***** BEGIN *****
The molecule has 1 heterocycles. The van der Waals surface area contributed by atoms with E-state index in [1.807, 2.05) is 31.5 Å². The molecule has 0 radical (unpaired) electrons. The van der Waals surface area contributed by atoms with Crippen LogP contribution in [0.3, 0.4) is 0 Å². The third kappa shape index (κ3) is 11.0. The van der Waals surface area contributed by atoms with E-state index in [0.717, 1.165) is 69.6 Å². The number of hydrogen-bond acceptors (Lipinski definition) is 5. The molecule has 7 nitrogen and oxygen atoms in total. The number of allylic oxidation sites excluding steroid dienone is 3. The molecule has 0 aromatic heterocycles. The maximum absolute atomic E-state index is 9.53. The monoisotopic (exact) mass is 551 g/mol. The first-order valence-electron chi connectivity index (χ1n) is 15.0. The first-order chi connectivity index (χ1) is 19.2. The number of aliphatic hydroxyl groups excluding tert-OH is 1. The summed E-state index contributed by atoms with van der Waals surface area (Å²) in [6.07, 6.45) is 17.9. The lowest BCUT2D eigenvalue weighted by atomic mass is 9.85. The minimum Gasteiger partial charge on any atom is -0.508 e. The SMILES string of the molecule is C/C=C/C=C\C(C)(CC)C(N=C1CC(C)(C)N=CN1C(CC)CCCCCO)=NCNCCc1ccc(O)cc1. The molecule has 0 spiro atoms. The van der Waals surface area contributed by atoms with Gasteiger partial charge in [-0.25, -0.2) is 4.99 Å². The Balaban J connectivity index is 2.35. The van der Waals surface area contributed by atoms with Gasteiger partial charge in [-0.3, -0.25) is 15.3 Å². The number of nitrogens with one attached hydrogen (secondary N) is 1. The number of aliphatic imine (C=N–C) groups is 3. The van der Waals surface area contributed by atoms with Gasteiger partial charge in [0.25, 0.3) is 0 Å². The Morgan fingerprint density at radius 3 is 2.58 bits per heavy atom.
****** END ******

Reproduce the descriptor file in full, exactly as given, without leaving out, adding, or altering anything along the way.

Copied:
The molecule has 1 heterocycles. The van der Waals surface area contributed by atoms with E-state index in [1.807, 2.05) is 31.5 Å². The molecule has 0 radical (unpaired) electrons. The van der Waals surface area contributed by atoms with Crippen LogP contribution in [0.3, 0.4) is 0 Å². The third kappa shape index (κ3) is 11.0. The van der Waals surface area contributed by atoms with E-state index in [0.717, 1.165) is 69.6 Å². The number of hydrogen-bond acceptors (Lipinski definition) is 5. The molecule has 7 nitrogen and oxygen atoms in total. The number of allylic oxidation sites excluding steroid dienone is 3. The molecule has 0 aromatic heterocycles. The maximum absolute atomic E-state index is 9.53. The monoisotopic (exact) mass is 551 g/mol. The first-order valence-electron chi connectivity index (χ1n) is 15.0. The first-order chi connectivity index (χ1) is 19.2. The number of aliphatic hydroxyl groups excluding tert-OH is 1. The summed E-state index contributed by atoms with van der Waals surface area (Å²) in [6.07, 6.45) is 17.9. The lowest BCUT2D eigenvalue weighted by atomic mass is 9.85. The minimum Gasteiger partial charge on any atom is -0.508 e. The SMILES string of the molecule is C/C=C/C=C\C(C)(CC)C(N=C1CC(C)(C)N=CN1C(CC)CCCCCO)=NCNCCc1ccc(O)cc1. The molecule has 0 spiro atoms. The van der Waals surface area contributed by atoms with Gasteiger partial charge in [-0.25, -0.2) is 4.99 Å². The Balaban J connectivity index is 2.35. The van der Waals surface area contributed by atoms with Gasteiger partial charge in [-0.3, -0.25) is 15.3 Å². The number of nitrogens with one attached hydrogen (secondary N) is 1. The number of aliphatic imine (C=N–C) groups is 3. The van der Waals surface area contributed by atoms with Gasteiger partial charge in [0.25, 0.3) is 0 Å². The Morgan fingerprint density at radius 3 is 2.58 bits per heavy atom.